I do not do disease investigation as my regular job. I do have experience in it from other roles before my actual job. I've been pulled in because, if you haven't heard, there is a minor pandemic going on outside and I do have experience doing this stuff. They didn't have to train me, they could just throw me in. I was familiar with the state's reporting system which is old and ugly and doesn't work well, so I was an early adoption. The teams, both regular investigation and long term care investigation continue to grow and new teams are being actively started including a food facility team.
I can only speak to my state and their protocols, and even then, there will be things I can't answer.
I will not divulge the state I live in. Sorry.
The day I'm posting this I am not working, so I am taking the day for myself and trying not to ponder work stuff too much. I will likely answer some stuff today, but ask away and if I don't get to you the day you ask, I will get to you eventually.
Alright, so onward. I work at a local health department assisting with long-term care outbreaks and investigation. I help guide facilities on how to best reduce spread of disease. Some fun resources I've posted in Chat and Pubski include CDC's disease surveillance website and the Council of State and Territorial Epidemiologists' (CSTE) case definition for COVID-19, because as of April 28th, CDC hasn't posted a surveillance definition.
Some fun things I posted in Chat, literally copy and pasted below, because some people are dismayed chat disappears over time.
KB's WaPo Article that kicked this whole thing off: https://www.washingtonpost.com/investigations/2020/04/27/covid-19-death-toll-undercounted/?arc404=true
I never put this in Chat, but one of the concepts of death I want people to consider -- Someone has a heart attack while driving. They crash their car. They die. Did they die from the heart attack or the car crash? Is this person's cause of death heart disease, or accident? How do we keep statistics as accurate as possible? There's no right or wrong answer, it's simply a though-experiment to ponder. We can bring this to COVID too. We have a 98 year old on hospice. All of a sudden, they get COVID-19 as the cherry on top. Poor bastard. They die. Expected, they were already on hospice. Did COVID-19 kill them and do they get counted in that, or are they counted as what was already killing them even if COVID might have killed them vaguely prematurely. There's no answer which is why this whole thing is so difficult. Alright, back to regularly scheduled programming, the Chat copy-pastes.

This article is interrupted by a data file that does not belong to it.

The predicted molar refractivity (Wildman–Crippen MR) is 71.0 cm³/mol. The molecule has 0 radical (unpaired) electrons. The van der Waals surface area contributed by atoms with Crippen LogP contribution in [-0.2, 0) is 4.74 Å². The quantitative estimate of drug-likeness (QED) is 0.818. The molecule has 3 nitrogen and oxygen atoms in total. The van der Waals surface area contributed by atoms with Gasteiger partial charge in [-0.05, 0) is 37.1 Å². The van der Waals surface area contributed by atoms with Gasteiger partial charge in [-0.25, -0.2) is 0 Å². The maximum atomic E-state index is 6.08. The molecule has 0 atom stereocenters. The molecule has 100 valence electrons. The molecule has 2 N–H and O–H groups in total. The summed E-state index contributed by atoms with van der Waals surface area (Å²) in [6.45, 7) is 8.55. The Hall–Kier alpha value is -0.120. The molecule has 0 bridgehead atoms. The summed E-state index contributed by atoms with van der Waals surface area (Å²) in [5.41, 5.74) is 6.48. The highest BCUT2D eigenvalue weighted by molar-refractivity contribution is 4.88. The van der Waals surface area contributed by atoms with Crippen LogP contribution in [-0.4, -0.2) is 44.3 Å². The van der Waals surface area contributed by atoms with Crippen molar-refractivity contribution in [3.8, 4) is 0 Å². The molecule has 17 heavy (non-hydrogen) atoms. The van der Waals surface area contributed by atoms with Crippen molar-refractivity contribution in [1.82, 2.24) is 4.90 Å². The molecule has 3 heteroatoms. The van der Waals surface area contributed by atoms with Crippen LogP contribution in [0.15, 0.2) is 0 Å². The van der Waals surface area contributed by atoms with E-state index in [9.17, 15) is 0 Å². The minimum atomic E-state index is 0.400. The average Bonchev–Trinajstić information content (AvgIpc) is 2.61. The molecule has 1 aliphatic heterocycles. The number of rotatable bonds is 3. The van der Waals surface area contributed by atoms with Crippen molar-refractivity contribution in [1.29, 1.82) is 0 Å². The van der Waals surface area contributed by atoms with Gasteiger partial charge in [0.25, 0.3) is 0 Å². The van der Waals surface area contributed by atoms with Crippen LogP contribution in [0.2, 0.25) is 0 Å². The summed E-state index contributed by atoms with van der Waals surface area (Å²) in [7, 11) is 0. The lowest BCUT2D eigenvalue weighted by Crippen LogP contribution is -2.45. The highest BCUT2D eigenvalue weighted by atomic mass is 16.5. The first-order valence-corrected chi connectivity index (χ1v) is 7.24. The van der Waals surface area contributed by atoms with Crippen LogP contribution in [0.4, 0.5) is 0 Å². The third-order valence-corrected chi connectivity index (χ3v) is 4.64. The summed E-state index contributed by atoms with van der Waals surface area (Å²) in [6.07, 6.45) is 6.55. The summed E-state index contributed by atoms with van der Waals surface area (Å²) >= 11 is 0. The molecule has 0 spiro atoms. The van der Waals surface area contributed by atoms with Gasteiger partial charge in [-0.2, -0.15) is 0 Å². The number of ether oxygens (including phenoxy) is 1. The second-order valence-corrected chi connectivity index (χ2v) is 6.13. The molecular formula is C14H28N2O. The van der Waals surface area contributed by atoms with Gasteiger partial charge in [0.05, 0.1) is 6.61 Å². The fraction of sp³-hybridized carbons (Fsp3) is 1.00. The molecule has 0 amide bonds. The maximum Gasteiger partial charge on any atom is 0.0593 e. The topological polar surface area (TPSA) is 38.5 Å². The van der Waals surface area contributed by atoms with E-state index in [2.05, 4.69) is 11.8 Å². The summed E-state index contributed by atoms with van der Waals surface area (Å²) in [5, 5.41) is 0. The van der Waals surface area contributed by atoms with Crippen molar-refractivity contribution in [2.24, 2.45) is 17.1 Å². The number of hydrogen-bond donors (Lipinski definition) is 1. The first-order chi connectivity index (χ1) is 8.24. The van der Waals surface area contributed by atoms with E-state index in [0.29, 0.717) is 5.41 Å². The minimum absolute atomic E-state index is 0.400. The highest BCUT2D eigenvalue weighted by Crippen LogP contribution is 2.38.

So on KB's WaPo article... I think a big reason is the way deaths are counted. I know in my area, we need a death certificate noting a cause of death of COVID-19 to put into the state system that yes, COVID-19 was a contributing factor in the death. That gives the state the option to only count deaths with death certificates, and not necessarily include deaths in people diagnosed with COIVD-19. I will admit I don't know if the state is considering that "did condition contribute to death" question in their count, but it's a question in the system and something they can filter by. And I think a big reason on why states are underreporting deaths is to make them look better. No state wants NJ's issue of a nursing home where everyone is presumed positive, or where the morgues are too full and they're just throwing bodies in the basement. So if they can keep that number artificially low, it keeps the eyes on other states. It's all a massive shitshow.
@am_Unition : Oh it gets even more fun. Welcome to the wonderful world of Disease Investigation. Alright, so every reportable disease has a case definition. For the most part, they're on the CDC's website. It's buried deep, but the state system links to it and I'm sure other state systems do as well. That website is here: https://wwwn.cdc.gov/nndss/conditions/. Okay, so now that you've looked through that, you'll see COVID-19 isn't even on there! Fortunately, we have our friends over at The Council for State and Territorial Epidemiologists (CSTE) to thank, because they've released a defintion that we are using. We being my area, others within the state and other states, who knows. Again, I can only speak for what we are doing. So CSTE's definition is available in this ten page PDF document: https://www.med.ohio.gov/Portals/0/CSTE%20COVID-19%20Case%20Definition_1.pdf. It boils down to -- Confirmed is PCR test through an EUA lab. Probable is other types of tests, including antibody, again from an approved lab, but that person also has to be exhibiting specific symptoms or have an epidemiologic link. Then Probable can also be the same set of specific symptoms and an epi link. The last probable is death certificate (remember that one? Ha). So now we get to what is actually happening, especially with respect to asymptomatic people. We see a massive facility. 150 people. They decide to test everyone. Whoops, they don't do their research and use a lab under EUA review, but not with EUA approval yet. FDA has even said if you're a lab in good standing, whatever that means, and if you validate your test in some magic way, again super vague, that you're fine and don't need anything more. But this specific lab is not EUA approved. As such, right away no case from the facility can be "confirmed" per the definition. Now due to the way we're dealing with healthcare facilities, you live or work in one, you have epi link. So that's not a concern. The problem is symptoms at this point. Every case with a positive result from a test under EUA review who is asymptomatic or not showing the correct symptoms gets counted as "Not a case". We don't even waste time putting it in the system. If that test gets EUA approval, we will not go back and change anything, because we aren't putting them in the system and we're told not to put them in the system at a later date. Now one of my facilities decided to test the entire population. 60-75% of the reports I've recieved so far don't meed clinical defintion, and as such aren't even a case. This way, state gets to say look, we have cases, but we're keeping case counts in facilities low. There's a massive ordeal around long term care facilites and COVID. Being able to keep case counts low but not too low is a good thing. It feels like that's what they're trying to do.